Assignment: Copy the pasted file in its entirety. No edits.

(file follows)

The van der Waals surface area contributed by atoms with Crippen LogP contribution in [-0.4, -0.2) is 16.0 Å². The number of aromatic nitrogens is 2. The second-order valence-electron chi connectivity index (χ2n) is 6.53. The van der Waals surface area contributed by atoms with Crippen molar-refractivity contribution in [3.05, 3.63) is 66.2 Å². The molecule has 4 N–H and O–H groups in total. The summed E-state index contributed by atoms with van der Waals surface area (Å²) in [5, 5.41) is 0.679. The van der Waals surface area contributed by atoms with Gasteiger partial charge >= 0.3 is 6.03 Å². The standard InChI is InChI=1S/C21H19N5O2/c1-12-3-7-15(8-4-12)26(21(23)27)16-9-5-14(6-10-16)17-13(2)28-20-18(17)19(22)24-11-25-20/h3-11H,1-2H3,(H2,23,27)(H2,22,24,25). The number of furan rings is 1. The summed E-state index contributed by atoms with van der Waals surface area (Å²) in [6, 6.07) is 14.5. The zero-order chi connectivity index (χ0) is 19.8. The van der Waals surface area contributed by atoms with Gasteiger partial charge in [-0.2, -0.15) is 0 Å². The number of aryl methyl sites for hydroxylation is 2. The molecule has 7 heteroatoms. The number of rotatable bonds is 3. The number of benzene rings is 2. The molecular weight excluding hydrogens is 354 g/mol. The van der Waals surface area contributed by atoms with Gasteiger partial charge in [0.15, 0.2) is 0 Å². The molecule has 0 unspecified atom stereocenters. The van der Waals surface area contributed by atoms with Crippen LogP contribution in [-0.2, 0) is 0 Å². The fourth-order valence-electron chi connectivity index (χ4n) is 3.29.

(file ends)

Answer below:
The van der Waals surface area contributed by atoms with Crippen LogP contribution in [-0.4, -0.2) is 16.0 Å². The number of aromatic nitrogens is 2. The second-order valence-electron chi connectivity index (χ2n) is 6.53. The van der Waals surface area contributed by atoms with Crippen molar-refractivity contribution in [3.05, 3.63) is 66.2 Å². The molecule has 4 N–H and O–H groups in total. The summed E-state index contributed by atoms with van der Waals surface area (Å²) in [5, 5.41) is 0.679. The van der Waals surface area contributed by atoms with Gasteiger partial charge >= 0.3 is 6.03 Å². The standard InChI is InChI=1S/C21H19N5O2/c1-12-3-7-15(8-4-12)26(21(23)27)16-9-5-14(6-10-16)17-13(2)28-20-18(17)19(22)24-11-25-20/h3-11H,1-2H3,(H2,23,27)(H2,22,24,25). The number of furan rings is 1. The summed E-state index contributed by atoms with van der Waals surface area (Å²) in [6, 6.07) is 14.5. The zero-order chi connectivity index (χ0) is 19.8. The van der Waals surface area contributed by atoms with Gasteiger partial charge in [-0.2, -0.15) is 0 Å². The number of aryl methyl sites for hydroxylation is 2. The molecule has 7 heteroatoms. The number of rotatable bonds is 3. The number of benzene rings is 2. The molecular weight excluding hydrogens is 354 g/mol. The van der Waals surface area contributed by atoms with Gasteiger partial charge in [0.15, 0.2) is 0 Å². The molecule has 0 unspecified atom stereocenters. The van der Waals surface area contributed by atoms with Crippen LogP contribution in [-0.2, 0) is 0 Å². The fourth-order valence-electron chi connectivity index (χ4n) is 3.29.